What is Dog Diabetes?
Diabetes mellitus, the clinical name for "sugar diabetes," is a condition that affects the concentration of glucose, or sugar, in a dog's blood. Diabetes in dogs is most often the result of a dog's body making too little insulin (Type I Diabetes). Much less commonly, dogs may develop Type II Diabetes in which their bodies don't process insulin properly.
Insulin affects how your dog's body uses food. When your dog eats, food is broken down into very small components its body can use. One component, carbohydrate, is converted into several types of simple sugars, including glucose. Glucose is absorbed from the intestines into the blood, where it travels to cells throughout the body. Inside cells, insulin helps turn glucose into fuel. If there's too little insulin available, glucose can't enter cells and can build up to a high concentration in the bloodstream. As a result, a diabetic dog may seem hungry constantly, but will lose weight because its cells can't absorb glucose.
- Genetic Predisposition–certain breeds are more prone to diabetes
- Middle-aged to older female dogs
- Unspayed Females–unspayed females may develop Type II Diabetes and spaying will often result in resolution of the diabetes
If you think your dog may be at risk, make an appointment today to get your dog checked for diabetes.
Diabetes is one of many conditions that can affect your dog and cause visible changes in behavior and other signs. That's why it is important that your dog be thoroughly examined by a veterinarian at least once a year or more frequently, if your veterinarian advises.
- Drinks more water than usual (polydipsia)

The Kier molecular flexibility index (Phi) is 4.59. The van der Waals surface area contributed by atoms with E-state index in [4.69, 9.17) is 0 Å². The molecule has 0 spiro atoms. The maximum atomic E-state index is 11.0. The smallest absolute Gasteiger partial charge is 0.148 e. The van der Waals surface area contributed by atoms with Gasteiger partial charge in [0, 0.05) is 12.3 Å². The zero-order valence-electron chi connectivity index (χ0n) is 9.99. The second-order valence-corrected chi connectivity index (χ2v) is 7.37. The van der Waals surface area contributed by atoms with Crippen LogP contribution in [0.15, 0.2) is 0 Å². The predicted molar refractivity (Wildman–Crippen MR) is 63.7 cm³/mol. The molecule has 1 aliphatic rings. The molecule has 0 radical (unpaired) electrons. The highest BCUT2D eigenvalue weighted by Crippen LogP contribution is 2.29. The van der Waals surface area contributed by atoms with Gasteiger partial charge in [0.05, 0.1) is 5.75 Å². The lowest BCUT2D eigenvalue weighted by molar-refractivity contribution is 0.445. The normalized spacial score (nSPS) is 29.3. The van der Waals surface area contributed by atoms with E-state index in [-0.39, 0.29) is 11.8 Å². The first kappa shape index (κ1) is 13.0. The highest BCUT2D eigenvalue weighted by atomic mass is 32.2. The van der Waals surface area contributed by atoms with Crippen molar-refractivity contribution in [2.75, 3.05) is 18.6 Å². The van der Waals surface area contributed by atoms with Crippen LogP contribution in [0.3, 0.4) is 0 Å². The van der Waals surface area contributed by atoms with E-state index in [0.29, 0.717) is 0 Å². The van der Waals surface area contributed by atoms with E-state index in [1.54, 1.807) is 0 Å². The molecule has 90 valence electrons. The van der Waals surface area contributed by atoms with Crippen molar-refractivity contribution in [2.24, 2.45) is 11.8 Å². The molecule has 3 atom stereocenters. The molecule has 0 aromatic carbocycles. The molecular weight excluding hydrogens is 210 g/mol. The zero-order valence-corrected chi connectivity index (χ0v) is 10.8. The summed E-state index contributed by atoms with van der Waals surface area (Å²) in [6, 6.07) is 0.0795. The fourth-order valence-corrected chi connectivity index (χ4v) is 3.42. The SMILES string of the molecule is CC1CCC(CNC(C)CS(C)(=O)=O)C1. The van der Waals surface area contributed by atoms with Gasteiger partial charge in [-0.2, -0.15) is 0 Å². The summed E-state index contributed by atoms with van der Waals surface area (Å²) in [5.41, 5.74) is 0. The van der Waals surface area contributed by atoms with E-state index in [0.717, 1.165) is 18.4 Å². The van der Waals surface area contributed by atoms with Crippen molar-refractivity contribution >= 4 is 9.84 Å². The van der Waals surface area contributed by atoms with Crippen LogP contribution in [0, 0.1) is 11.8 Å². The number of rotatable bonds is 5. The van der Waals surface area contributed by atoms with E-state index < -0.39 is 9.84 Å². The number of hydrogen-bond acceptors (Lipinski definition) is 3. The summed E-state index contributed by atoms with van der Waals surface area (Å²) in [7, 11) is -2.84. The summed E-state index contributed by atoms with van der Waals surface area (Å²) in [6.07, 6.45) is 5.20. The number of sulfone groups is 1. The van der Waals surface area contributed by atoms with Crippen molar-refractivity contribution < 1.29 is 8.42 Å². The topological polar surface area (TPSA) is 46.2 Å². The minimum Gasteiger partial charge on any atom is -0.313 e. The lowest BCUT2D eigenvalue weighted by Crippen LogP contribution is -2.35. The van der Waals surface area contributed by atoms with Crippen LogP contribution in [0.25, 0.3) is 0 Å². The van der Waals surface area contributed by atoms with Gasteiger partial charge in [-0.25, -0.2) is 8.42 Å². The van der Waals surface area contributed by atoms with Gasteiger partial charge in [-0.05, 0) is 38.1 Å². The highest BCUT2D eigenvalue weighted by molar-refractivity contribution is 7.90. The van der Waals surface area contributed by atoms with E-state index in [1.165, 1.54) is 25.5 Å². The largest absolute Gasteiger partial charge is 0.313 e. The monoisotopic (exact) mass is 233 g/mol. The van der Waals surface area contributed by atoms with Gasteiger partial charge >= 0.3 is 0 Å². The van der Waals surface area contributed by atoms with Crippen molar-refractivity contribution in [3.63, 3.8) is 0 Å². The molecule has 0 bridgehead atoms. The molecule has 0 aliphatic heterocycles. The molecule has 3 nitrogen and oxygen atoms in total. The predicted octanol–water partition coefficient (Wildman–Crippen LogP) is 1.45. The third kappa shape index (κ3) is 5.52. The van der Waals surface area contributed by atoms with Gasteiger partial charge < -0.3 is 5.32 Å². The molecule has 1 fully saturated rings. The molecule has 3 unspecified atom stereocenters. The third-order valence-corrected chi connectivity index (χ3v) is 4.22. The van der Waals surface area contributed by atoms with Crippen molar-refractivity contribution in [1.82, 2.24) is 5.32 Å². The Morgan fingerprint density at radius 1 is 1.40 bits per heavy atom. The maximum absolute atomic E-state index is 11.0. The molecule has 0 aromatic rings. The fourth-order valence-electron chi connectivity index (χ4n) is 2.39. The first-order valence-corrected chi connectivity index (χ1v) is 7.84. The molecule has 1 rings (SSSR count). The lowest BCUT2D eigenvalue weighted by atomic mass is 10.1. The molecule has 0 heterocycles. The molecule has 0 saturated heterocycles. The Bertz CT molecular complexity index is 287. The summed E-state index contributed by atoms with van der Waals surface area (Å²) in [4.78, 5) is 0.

- Urinates more frequently, produces more urine per day, or has "accidents" in the house (polyuria)
- Always acts hungry (polyphagia), but maintains or loses weight
- Has cloudy eyes, cataracts or appears to suddenly lose vision
When evaluating your dog for diabetes, your veterinarian may ask about these signs and will check your dog's general health to rule out the possibility of other conditions or infections. In addition, your veterinarian will test your dog's urine for the presence of glucose and ketones and, if indicated, will then measure your dog's blood glucose concentration. A diagnosis of diabetes only becomes definite when glucose is found in the urine and at a persistently high concentration in the blood.
- Diet–determining the best type of food for your dog. This is also the perfect time to address weight loss if your dog is overweight or obese
- Insulin–how to store and administer it properly
- Hypoglycemia–how to identify and treat potentially life-threatening low blood sugar
- At-home monitoring you should perform and when you should alert your veterinarian
- Recommended veterinary rechecks
- Diabetes Mellitus in Dogs
Diabetes Mellitus is a disease of the pancreas. In simple terms, it is caused by the failure of the pancreas to regulate blood sugar. Click on the link to learn more.
- Diabetes Insipidus in Dogs
Diabetes Insipidus is a weak or watery form of diabetes. Although it may cause increased drinking and urination, it is unrelated to elevated blood sugar or a lack of insulin. It is a rare condition in dogs and can only be definitively diagnosed after extensive testing. Click on the link to learn more.
- Diabetes in Dogs – Testing and Monitoring
There are several recommended tests to have done on your dog when Diabetes Mellitus is suspected. Dogs can live happily and healthfully with diabetes if proper routine monitoring is performed by you and your veterinarian. Click on the link to learn more.
- Diabetes Mellitus – Insulin Treatment in Dogs
Diabetes Mellitus in dogs can be controlled by administering daily insulin injections. Click on the link to learn more.
To learn more about diabetes in dogs and cats, check our Pet Health Library.
Special thanks to our partners